Furlough and other government support measures appear to have stemmed a feared significant rise in corporate insolvencies in Scotland, according to data from KPMG.
In November, there were 35 administrations or liquidations in Scotland – 23 fewer than the same period last year.
Based on current trends, the total number of insolvencies for 2020 looks set to be significantly lower than the 491 cases witnessed in the previous year.
Support measures – including the further extension of furlough until April 2021 – have provided breathing space for many businesses that would have otherwise struggled to survive the pandemic.
Blair Nimmo, KPMG UK’s head of restructuring, said: “Comfort can be taken from the fact that we haven’t yet seen the deluge of companies falling into administration that many predicted, as the breadth and depth of support measures available, coupled with a supportive lending community, have given organisations vital breathing space in the crisis.
“However, the old adage that ‘more companies fail coming out of a recession than fail going into it’ will be front of mind for many executives who now are trying to forward plan their exit from lockdown.”
Nimmo explained that there remains many ‘unknowns’ which make planning for an exit particularly difficult – from how long it will take for customer demand to bounce back and minimising disruption across supply chains, to the cost of implementing social distancing measures, and whether the Job Retention Scheme will be tapered out, failing which many businesses are likely to make significant redundancies across their employee base.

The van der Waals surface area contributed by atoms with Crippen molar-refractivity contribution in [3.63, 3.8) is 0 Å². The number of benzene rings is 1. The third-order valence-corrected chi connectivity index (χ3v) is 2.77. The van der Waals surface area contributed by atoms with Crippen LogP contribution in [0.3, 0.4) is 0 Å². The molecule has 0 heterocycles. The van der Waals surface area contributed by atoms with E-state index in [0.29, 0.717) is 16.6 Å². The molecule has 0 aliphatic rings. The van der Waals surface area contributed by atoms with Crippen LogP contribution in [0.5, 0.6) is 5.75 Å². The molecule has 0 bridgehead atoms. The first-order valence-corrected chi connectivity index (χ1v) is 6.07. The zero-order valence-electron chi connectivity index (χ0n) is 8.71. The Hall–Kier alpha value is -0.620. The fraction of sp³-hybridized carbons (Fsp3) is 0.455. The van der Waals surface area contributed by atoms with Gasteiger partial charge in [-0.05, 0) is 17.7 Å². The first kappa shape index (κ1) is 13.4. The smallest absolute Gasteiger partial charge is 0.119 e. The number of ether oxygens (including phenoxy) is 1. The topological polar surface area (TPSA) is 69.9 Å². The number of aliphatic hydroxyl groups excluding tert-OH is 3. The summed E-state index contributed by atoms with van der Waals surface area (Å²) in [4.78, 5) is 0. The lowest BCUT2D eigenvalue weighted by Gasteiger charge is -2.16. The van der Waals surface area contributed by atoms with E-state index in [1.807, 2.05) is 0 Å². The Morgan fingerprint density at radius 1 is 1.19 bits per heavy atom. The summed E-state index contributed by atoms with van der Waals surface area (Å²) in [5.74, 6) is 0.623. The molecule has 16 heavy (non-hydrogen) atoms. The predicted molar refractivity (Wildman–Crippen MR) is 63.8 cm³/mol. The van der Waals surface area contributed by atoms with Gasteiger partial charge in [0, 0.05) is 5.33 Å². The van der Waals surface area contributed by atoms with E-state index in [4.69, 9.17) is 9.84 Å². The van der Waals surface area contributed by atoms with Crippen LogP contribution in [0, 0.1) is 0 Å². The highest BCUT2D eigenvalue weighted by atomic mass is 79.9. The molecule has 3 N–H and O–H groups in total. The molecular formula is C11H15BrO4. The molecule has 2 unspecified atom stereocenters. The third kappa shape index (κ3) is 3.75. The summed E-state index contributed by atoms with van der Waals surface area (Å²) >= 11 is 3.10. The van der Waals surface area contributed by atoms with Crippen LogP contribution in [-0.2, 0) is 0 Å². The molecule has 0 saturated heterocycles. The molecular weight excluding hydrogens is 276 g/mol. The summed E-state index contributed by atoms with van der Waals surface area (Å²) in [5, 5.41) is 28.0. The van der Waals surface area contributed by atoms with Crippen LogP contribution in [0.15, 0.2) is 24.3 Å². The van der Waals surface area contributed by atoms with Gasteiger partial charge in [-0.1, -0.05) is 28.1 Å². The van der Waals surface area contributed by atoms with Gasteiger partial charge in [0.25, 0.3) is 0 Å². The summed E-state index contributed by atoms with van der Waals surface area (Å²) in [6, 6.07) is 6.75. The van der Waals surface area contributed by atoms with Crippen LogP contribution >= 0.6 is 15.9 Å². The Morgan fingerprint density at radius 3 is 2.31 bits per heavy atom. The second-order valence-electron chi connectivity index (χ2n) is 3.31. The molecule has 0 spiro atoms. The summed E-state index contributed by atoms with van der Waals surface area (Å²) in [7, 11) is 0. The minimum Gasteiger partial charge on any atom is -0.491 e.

“While recognising that things will not go back to the way they were overnight, and that a phased approach will undoubtedly be necessary, businesses will nevertheless need to take care not to fall into the classic trap of scaling up too quickly.
“Many will have burnt through cash reserves during 2020, and while some will have taken advantage of the various government support packages available, it must be remembered that at some point, loans will still need to be repaid – a burden which comes on top of having to finance any ramp-up in production, repay tax deferrals and re-engage staff who have been furloughed,” pointed out Nimmo.
“Companies should therefore think about embedding as much of the cost-saving gains made in their initial crisis response as possible into their day-to-day operations, as well as opening dialogue with key suppliers and financial stakeholders on repayment plans that support a recovery on both sides of the table.”